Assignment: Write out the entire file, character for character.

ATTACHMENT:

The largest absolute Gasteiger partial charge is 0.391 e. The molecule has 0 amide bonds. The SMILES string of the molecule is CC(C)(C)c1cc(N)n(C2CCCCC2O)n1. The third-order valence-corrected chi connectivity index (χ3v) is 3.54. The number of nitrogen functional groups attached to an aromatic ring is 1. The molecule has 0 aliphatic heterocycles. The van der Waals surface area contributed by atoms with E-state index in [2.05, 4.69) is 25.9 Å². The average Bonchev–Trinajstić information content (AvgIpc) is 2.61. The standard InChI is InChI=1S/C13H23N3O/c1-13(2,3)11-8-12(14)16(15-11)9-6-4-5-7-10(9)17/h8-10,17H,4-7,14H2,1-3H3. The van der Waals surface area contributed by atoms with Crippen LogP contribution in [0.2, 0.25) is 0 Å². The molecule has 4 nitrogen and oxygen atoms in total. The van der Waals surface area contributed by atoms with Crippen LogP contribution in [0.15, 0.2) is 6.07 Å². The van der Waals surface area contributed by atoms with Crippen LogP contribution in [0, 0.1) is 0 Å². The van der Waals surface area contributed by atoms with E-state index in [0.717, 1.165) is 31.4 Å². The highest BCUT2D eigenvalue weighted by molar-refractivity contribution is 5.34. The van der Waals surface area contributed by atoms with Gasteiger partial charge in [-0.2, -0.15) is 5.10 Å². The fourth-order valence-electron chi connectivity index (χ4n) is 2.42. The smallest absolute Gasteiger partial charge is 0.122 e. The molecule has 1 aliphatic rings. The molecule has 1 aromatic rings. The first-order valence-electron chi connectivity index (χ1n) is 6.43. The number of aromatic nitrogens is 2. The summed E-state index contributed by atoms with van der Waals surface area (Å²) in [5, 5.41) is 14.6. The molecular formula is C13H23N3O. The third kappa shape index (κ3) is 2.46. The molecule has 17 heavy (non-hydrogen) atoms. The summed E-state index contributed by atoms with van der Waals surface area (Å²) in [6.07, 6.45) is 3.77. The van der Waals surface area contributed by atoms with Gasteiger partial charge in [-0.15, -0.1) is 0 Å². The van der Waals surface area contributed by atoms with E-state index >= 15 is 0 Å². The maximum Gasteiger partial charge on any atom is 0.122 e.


The largest absolute Gasteiger partial charge is 0.391 e. The molecule has 0 amide bonds. The SMILES string of the molecule is CC(C)(C)c1cc(N)n(C2CCCCC2O)n1. The third-order valence-corrected chi connectivity index (χ3v) is 3.54. The number of nitrogen functional groups attached to an aromatic ring is 1. The molecule has 0 aliphatic heterocycles. The van der Waals surface area contributed by atoms with E-state index in [2.05, 4.69) is 25.9 Å². The average Bonchev–Trinajstić information content (AvgIpc) is 2.61. The standard InChI is InChI=1S/C13H23N3O/c1-13(2,3)11-8-12(14)16(15-11)9-6-4-5-7-10(9)17/h8-10,17H,4-7,14H2,1-3H3. The van der Waals surface area contributed by atoms with Crippen LogP contribution in [0.2, 0.25) is 0 Å². The molecule has 4 nitrogen and oxygen atoms in total. The van der Waals surface area contributed by atoms with Crippen LogP contribution in [0.15, 0.2) is 6.07 Å². The van der Waals surface area contributed by atoms with Crippen LogP contribution in [0, 0.1) is 0 Å². The van der Waals surface area contributed by atoms with E-state index in [0.717, 1.165) is 31.4 Å². The highest BCUT2D eigenvalue weighted by molar-refractivity contribution is 5.34. The van der Waals surface area contributed by atoms with Gasteiger partial charge in [-0.2, -0.15) is 5.10 Å². The fourth-order valence-electron chi connectivity index (χ4n) is 2.42. The smallest absolute Gasteiger partial charge is 0.122 e. The molecule has 1 aliphatic rings. The molecule has 1 aromatic rings. The first-order valence-electron chi connectivity index (χ1n) is 6.43. The number of aromatic nitrogens is 2. The summed E-state index contributed by atoms with van der Waals surface area (Å²) in [5, 5.41) is 14.6. The molecular formula is C13H23N3O. The third kappa shape index (κ3) is 2.46. The molecule has 17 heavy (non-hydrogen) atoms. The summed E-state index contributed by atoms with van der Waals surface area (Å²) in [6.07, 6.45) is 3.77. The van der Waals surface area contributed by atoms with Gasteiger partial charge in [-0.15, -0.1) is 0 Å². The van der Waals surface area contributed by atoms with E-state index >= 15 is 0 Å². The maximum Gasteiger partial charge on any atom is 0.122 e.